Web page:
As expected, Trump took aim at President Joe Biden, blaming the “failing nation” on him and his administration.
“Joe Biden is the face of left-wing failure and Washington corruption,” he said. “For millions of Americans, the past two years under Joe Biden has been a time of pain, hardship, anxiety, and despair.”
Trump, the Republican Party’s de-facto leader, launched his campaign at a period of heightened uncertainty for Congress and the GOP. A full week after Election Day for the 2022 midterms, Republicans were still one seat from securing control of the U.S. House of Representatives.
Control of the U.S. Senate was decided two days before Trump’s announcement, with Democratic incumbent Sen. Catherine Masto (D-Nev.) prevailing in Nevada against Republican challenger Adam Laxalt, who saw a sizable-election night lead evaporate after six days of vote counting. A day earlier in Arizona, Sen. Mark Kelly (D-Ariz.) was projected as the winner in the race against Republican challenger Blake Masters.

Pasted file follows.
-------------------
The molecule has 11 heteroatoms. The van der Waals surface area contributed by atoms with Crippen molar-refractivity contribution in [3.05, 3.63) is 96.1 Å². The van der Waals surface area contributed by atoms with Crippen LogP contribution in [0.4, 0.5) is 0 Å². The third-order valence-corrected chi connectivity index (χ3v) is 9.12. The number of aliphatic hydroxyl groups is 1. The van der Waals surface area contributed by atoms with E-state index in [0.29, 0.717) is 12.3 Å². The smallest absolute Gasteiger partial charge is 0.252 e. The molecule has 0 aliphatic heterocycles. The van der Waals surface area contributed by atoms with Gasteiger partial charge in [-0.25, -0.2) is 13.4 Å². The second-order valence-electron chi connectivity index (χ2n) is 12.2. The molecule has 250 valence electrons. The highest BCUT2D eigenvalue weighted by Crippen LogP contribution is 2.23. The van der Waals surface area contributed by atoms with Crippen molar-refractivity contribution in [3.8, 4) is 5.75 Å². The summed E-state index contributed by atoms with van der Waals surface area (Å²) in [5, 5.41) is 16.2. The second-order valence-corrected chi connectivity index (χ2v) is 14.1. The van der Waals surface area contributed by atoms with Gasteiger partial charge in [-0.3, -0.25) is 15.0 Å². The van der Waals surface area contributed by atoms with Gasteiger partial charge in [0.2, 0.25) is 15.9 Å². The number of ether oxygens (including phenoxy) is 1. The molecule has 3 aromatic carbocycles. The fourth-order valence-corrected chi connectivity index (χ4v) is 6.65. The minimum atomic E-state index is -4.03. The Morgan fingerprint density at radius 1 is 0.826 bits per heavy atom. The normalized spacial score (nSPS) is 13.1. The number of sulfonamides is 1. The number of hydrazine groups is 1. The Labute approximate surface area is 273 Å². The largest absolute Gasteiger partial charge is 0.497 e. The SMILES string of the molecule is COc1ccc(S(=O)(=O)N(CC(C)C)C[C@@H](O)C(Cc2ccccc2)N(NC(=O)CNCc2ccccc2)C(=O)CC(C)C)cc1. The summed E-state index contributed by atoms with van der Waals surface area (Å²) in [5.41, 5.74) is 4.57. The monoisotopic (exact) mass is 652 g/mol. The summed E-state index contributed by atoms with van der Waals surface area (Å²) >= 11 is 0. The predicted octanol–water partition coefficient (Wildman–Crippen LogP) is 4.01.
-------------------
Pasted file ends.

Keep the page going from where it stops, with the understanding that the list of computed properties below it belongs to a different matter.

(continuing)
The delayed vote counts in the two states were reminiscent of 2020, when both states took several days to count the bulk of the ballots.
“We will do whatever it takes to bring back honesty, confidence, and trust in our elections,” Trump said. “To eliminate cheating I will immediately demand voter ID, same day voting, and only paper ballots.
“We will dismantle the deep state and restore government by the people. To further drain the swamp I will push for a constitutional amendment to propose term limits on members of congress. It’s time.”
If he returns to the Oval Office. Trump also promised to “defend the family as the center of American life,” as well as parents’ rights in public education.
“When I’m in the White House our schools will cease pushing critical race theory … and gender insanity. They do that, and they will lose all federal funding,” he said.